“I am Fabulous and Nobody Can Stop Me” – GLBT Students and Allies Celebrate NC Pride

Belltower on a sunny Spring day. PHOTO BY ROGER WINSTEAD


On a bright and sunny Saturday, September 24, 2016, 97 NC State students participated in the North Carolina LGBT Pride Festival on Duke University’s East Campus. This day-long event started with GLBT organizations, GLBT-friendly businesses and faith communities showing their support on the festival grounds. Students updated their voter registration, shopped for rainbow regalia, bought pride flags, learned about the different resources available across the state and ultimately basked in the visibility of their community.

Anna Schubel, a member of the Bi/Pan @ NCSU leadership team, commented, “There are so many bi and pan pride flags… The parade for sure, getting to show my support for the community and everyone in it. It’s a fun time!”

Emanuel Cruz, an Engineering Village mentor, was happy to be in a place of acceptance. “Growing up in a community that wasn’t the most inviting, I guess, seeing that there are places where people can be as accepting and open as they are here, it makes you realize that things are going to get better,” he said. “This place is so warm, you know… I get to see people from all ethnicities being open. It was nice!”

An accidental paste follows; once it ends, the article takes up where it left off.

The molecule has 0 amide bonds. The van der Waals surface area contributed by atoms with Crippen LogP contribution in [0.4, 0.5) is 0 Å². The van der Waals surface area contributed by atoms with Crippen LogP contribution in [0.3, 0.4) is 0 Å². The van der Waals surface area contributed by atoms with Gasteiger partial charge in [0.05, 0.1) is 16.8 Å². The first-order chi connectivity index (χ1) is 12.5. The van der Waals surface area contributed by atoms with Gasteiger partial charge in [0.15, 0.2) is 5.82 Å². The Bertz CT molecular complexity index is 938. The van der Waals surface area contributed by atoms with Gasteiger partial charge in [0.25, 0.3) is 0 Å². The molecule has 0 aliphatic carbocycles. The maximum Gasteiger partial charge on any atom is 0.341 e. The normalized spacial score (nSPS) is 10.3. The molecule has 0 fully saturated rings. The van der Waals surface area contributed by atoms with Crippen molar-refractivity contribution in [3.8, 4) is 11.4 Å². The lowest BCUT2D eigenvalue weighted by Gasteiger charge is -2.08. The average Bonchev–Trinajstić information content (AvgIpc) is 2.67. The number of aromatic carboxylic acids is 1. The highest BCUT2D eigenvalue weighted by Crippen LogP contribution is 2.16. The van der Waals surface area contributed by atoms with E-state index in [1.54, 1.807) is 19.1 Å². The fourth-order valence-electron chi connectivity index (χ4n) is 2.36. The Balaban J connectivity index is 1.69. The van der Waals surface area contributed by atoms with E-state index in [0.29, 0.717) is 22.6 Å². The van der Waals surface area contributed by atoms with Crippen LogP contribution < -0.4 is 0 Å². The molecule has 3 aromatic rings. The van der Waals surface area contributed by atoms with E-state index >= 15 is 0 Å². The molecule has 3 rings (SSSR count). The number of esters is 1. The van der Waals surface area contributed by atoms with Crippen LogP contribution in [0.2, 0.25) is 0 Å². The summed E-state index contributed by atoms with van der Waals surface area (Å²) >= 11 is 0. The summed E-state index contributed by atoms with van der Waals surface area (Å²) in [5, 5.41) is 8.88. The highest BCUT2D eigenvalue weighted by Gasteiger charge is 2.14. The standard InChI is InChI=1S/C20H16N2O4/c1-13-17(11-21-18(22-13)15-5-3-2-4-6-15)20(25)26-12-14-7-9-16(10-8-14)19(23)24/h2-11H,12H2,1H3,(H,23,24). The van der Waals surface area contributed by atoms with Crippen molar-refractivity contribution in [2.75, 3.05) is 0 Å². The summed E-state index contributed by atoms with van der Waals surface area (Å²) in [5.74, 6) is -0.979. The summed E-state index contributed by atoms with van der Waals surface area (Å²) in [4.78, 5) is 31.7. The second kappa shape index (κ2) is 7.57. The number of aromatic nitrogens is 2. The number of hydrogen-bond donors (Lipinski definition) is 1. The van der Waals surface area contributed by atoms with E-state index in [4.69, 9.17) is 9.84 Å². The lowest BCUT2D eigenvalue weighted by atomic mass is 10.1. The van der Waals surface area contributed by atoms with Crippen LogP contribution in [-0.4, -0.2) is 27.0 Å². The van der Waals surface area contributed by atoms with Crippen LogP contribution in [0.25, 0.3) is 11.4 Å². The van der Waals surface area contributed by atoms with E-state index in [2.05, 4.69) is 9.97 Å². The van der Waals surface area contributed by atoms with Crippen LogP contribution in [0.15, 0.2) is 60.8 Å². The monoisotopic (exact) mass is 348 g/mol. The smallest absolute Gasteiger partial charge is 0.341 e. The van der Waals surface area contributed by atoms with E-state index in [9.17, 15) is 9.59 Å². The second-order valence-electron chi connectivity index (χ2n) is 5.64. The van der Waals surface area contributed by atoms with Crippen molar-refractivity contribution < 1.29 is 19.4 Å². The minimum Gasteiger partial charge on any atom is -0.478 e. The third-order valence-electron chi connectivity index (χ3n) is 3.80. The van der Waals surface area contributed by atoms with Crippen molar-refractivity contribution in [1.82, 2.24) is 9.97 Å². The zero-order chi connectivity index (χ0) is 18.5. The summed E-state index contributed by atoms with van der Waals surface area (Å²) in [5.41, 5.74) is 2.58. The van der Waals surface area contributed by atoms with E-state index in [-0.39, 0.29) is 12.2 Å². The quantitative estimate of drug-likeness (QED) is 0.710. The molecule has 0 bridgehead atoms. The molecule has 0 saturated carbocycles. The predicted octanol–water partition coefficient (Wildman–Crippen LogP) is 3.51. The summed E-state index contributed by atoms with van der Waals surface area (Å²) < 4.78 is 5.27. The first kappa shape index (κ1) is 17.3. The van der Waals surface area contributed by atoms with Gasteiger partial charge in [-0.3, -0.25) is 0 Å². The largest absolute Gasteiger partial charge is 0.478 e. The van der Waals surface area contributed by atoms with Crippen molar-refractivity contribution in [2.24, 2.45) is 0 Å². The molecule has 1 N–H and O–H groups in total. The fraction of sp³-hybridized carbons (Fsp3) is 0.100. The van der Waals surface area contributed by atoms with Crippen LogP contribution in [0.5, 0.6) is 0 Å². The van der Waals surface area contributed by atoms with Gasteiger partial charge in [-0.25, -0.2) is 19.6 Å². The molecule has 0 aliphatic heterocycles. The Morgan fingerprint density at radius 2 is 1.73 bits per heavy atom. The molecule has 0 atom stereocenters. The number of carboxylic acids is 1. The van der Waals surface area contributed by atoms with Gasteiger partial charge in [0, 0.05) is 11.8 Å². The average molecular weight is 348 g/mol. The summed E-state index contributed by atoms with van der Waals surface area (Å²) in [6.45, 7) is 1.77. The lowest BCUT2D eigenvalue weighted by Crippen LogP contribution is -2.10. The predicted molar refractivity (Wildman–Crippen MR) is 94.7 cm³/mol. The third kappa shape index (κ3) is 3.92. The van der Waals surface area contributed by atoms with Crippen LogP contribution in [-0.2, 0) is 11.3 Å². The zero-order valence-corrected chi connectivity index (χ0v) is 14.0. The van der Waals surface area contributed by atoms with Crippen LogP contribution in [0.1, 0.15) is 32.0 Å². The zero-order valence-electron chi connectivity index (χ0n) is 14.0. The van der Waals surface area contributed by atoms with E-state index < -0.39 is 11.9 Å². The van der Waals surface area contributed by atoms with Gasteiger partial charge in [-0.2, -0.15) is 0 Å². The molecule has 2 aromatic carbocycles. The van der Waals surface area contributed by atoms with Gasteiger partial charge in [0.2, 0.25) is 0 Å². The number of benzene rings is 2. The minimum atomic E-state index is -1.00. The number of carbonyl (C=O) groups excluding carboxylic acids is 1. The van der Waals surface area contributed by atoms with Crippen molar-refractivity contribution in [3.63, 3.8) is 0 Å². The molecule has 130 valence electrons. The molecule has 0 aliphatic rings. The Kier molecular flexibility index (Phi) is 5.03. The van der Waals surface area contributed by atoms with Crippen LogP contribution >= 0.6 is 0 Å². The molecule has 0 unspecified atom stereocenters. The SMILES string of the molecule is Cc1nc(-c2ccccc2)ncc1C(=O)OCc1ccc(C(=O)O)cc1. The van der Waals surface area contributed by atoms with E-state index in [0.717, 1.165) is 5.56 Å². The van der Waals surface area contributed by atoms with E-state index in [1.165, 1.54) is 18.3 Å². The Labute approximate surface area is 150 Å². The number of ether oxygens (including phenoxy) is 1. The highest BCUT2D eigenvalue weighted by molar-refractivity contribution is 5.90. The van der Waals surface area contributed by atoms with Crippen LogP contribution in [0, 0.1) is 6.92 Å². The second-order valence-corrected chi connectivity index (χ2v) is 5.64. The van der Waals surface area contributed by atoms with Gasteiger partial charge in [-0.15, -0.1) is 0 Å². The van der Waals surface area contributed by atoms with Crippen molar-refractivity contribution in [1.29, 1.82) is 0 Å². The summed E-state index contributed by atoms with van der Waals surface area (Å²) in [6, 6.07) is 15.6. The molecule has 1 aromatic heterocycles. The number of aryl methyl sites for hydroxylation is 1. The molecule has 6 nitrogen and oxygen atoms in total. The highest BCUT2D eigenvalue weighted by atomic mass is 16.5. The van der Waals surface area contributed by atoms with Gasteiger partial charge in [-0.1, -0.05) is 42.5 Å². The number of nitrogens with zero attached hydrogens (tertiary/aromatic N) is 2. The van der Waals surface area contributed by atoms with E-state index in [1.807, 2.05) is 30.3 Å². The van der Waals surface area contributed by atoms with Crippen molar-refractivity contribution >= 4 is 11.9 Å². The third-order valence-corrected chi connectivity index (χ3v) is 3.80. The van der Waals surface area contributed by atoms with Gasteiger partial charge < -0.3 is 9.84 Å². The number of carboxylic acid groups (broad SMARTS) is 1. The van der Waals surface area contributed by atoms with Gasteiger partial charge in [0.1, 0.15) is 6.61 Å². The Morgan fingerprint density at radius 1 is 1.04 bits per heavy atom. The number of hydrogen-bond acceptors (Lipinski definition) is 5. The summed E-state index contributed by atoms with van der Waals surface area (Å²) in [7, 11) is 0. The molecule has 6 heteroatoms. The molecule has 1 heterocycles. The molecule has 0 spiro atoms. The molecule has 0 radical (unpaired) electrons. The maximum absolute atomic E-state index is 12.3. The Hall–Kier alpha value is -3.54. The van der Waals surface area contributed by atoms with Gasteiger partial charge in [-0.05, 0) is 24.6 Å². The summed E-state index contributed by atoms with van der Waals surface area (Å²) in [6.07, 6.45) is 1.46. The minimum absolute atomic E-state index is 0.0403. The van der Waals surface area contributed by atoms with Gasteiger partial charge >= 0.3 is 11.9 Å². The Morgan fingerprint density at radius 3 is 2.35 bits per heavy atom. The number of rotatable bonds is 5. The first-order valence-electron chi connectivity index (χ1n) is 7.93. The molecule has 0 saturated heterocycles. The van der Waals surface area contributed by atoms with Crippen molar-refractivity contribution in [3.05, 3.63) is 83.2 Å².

Many other students stated they felt free to be themselves, a sentiment that can be summed up by this quote from a student: ” that I am fabulous and nobody can stop me.” One student said, “I learned that there are more people who support LGBT people in NC than I previously thought.” Another noted, “There is strength in numbers and communities can have a voice.”

Ryan Levine, secretary of oSTEM, a pre-professional student organization for GLBT students in STEM fields, said, “I like Pride because it’s nice to see our community is so diverse. People like to cast us as just one thing, but you see there are so many different facets to it and so many different groups. There are religious groups, there are school groups and everybody just melds together to celebrate being queer and being different from what society thinks of as the norms.”

One student pointed out a “lack of recognition of intersectionality and resulting needs” but was happy to see a “growing QPOC population” at NC Pride. This was echoed by another student who said, “I learned that NC Pride is a platform for many other issues, and that there is no ‘one’ kind of LGBT individual.” This awareness of intersectional social justice is one of the long-term goals of the GLBT Center, and NC Pride is a great way to show students how intersectionality operates outside of NC State University.

Andy DeRoin is program coordinator in the GLBT Center.